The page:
Brazilian Journal of Anesthesiology
https://bjan-sba.org/article/doi/10.1016/j.bjane.2021.02.003
Brazilian Journal of Anesthesiology
Clinical Research

Risk factors for postoperative pulmonary complications and prolonged hospital stay in pulmonary resection patients: a retrospective study

Clovis T. Bevilacqua Filho, André P. Schmidt, Elaine A. Felix, Fabiana Bianchi, Fernanda M. Guerra, Cristiano F. Andrade

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Abstract

Background
Postoperative pulmonary complications are the main cause of morbidity and mortality after pulmonary resection. This study was undertaken to determine the risk factors associated with postoperative pulmonary complications (PPCs) and length of hospital stay (LOS) in pulmonary resection patients in a tertiary teaching hospital in Brazil.

Methods
A retrospective data gathering from 196 patients who underwent pulmonary resection between 2012 and 2016 was conducted. Demographic and hospital admission data were collected from patients with complete medical records. Univariate analysis was performed, followed by Poisson’s regression for predicting the prevalence of postoperative pulmonary complications and length of hospital stay.

Results
Thirty-nine patients (20%) displayed pulmonary complications in the postoperative period. The risk factors associated with an increased prevalence of postoperative pulmonary complications in a multivariate analysis were: American Society of Anesthesiologists Physical Score ≥ 3 (PR 4.77, p = 0.03, 95% CI: 1.17 to 19.46), predicted diffusion capacity of the lungs for carbon monoxide – corrected single breath (PR 0.98, p < 0.001, 95% CI: 0.96 to 0.99) and age of the patient (PR 1.04; p = 0.01; 95% CI: 1.01 to 1.06). Those associated with an increased prevalence of prolonged hospital stay were: duration of surgical procedure longer than five hours (PR 6.94, p = 0.01, 95% CI 1.66 to 12.23), male sex (PR 5.72, p < 0.001, 95% CI 1.87 to 9.58), and presence of postoperative pulmonary complications (PR 11.92, p < 0.001, 95% CI 7.42 to 16.42).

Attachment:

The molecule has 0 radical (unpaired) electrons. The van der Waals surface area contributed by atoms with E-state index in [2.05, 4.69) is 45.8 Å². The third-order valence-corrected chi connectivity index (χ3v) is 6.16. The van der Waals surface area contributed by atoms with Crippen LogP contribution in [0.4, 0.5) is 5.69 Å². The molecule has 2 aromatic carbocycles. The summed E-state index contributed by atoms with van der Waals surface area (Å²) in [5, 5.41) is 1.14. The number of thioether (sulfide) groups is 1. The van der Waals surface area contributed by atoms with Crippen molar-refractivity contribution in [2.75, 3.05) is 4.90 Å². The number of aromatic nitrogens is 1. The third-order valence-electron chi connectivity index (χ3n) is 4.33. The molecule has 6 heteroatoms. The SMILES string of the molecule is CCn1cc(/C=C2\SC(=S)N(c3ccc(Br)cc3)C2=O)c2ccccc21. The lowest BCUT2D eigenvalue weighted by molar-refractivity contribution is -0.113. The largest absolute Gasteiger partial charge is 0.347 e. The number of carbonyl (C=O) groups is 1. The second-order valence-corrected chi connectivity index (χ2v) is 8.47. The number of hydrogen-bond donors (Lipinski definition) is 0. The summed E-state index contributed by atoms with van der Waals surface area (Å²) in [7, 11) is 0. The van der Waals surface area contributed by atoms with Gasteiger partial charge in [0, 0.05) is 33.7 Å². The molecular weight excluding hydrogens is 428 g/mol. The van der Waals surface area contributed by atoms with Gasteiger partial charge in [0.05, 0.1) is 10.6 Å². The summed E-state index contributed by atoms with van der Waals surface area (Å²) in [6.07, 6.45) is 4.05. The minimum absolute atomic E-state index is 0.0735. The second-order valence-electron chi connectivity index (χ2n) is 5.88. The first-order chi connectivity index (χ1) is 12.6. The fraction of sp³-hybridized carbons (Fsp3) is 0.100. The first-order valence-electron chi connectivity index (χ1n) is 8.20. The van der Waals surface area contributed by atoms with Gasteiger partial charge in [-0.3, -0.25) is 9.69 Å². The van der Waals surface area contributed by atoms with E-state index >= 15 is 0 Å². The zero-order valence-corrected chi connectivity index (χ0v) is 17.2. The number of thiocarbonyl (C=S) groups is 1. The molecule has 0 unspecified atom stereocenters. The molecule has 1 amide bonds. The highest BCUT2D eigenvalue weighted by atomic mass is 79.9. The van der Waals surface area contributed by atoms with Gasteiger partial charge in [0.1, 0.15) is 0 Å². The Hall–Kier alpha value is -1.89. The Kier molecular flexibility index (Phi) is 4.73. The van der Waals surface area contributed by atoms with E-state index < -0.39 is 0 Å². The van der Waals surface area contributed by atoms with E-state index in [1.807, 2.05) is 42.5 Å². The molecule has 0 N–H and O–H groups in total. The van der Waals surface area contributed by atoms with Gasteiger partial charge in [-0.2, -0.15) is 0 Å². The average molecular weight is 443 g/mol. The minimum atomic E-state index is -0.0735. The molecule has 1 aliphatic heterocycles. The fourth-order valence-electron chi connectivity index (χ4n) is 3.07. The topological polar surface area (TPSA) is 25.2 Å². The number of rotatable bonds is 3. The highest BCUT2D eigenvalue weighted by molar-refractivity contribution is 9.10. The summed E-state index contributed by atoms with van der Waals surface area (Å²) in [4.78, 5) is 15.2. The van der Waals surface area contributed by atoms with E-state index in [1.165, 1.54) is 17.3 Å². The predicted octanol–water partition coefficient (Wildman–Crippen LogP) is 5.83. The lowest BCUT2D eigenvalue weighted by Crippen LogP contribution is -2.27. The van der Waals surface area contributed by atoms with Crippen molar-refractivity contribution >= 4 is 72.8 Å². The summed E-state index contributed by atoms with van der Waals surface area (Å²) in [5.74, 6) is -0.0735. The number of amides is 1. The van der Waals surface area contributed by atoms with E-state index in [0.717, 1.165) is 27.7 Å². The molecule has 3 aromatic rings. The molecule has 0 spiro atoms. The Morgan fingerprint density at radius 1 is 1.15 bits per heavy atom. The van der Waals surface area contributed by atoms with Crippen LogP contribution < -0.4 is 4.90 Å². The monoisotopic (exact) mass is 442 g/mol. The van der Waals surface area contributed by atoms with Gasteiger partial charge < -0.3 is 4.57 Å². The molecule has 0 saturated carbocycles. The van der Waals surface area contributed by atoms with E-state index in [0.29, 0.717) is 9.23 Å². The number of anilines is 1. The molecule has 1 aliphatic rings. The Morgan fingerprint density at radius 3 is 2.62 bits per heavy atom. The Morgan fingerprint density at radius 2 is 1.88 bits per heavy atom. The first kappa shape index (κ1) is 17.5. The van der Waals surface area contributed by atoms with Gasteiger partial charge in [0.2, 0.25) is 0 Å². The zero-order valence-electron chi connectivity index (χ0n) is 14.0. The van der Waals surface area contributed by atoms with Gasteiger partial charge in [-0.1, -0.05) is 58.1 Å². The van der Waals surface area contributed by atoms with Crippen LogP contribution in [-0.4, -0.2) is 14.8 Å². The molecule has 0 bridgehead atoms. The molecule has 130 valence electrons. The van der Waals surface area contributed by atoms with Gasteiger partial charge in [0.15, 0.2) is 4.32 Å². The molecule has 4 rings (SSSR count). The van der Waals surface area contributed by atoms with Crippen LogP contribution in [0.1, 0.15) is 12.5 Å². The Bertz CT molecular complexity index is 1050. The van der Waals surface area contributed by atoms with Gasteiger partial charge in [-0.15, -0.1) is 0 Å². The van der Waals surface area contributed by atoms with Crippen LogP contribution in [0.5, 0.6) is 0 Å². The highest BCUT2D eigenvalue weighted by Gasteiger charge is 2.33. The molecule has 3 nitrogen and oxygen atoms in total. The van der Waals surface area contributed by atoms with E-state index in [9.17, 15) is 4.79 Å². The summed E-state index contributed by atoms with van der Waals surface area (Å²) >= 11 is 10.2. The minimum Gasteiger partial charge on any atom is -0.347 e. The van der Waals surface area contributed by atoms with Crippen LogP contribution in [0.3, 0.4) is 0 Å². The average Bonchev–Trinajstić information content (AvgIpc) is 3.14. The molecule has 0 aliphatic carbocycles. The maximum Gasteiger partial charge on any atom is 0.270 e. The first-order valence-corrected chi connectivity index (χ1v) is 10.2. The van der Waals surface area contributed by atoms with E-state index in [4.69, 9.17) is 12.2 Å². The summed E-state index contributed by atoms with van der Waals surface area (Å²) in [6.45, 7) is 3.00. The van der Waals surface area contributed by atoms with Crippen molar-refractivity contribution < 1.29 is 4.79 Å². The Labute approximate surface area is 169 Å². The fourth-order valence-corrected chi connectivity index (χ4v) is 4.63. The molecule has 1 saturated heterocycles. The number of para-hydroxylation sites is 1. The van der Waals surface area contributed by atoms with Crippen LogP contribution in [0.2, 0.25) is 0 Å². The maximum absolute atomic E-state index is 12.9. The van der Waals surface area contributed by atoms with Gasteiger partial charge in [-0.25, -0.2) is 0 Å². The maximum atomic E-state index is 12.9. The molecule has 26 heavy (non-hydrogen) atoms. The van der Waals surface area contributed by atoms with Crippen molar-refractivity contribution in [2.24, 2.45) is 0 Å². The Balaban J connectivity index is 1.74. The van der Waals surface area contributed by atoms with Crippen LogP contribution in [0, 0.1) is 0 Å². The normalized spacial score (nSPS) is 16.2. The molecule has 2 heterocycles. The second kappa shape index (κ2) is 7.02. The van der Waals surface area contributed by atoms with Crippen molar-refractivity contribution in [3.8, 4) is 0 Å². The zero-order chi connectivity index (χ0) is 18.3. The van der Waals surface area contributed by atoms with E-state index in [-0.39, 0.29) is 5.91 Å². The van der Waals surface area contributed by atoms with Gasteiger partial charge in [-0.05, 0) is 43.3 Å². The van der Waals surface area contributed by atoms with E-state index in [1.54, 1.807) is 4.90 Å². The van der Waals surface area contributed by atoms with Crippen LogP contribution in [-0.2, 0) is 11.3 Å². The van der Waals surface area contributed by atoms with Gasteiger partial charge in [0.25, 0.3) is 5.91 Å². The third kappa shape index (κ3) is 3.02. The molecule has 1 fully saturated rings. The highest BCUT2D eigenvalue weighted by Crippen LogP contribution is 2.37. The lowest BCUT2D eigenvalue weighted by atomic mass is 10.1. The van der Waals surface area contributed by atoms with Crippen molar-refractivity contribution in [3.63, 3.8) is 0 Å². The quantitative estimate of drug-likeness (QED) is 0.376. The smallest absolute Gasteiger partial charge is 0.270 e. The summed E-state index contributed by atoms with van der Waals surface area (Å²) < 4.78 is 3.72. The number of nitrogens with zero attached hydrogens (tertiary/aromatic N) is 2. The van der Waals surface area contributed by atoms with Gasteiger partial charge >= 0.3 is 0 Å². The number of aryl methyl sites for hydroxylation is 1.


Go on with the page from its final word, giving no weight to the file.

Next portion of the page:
Conclusions
The rate of postoperative pulmonary complications in the study population is in line with the world average. Recognizing risk factors for the development of PPCs may help optimize allocation resources and preventive efforts.

Keywords

Pleural effusion Pneumonia;  Pneumothorax;  Acute respiratory distress syndrome;  Pulmonary atelectasis;  Thoracotomy;  Ventilator-induced lung injury
6036c4eca95395572435f523 rba Articles
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Braz J Anesthesiol

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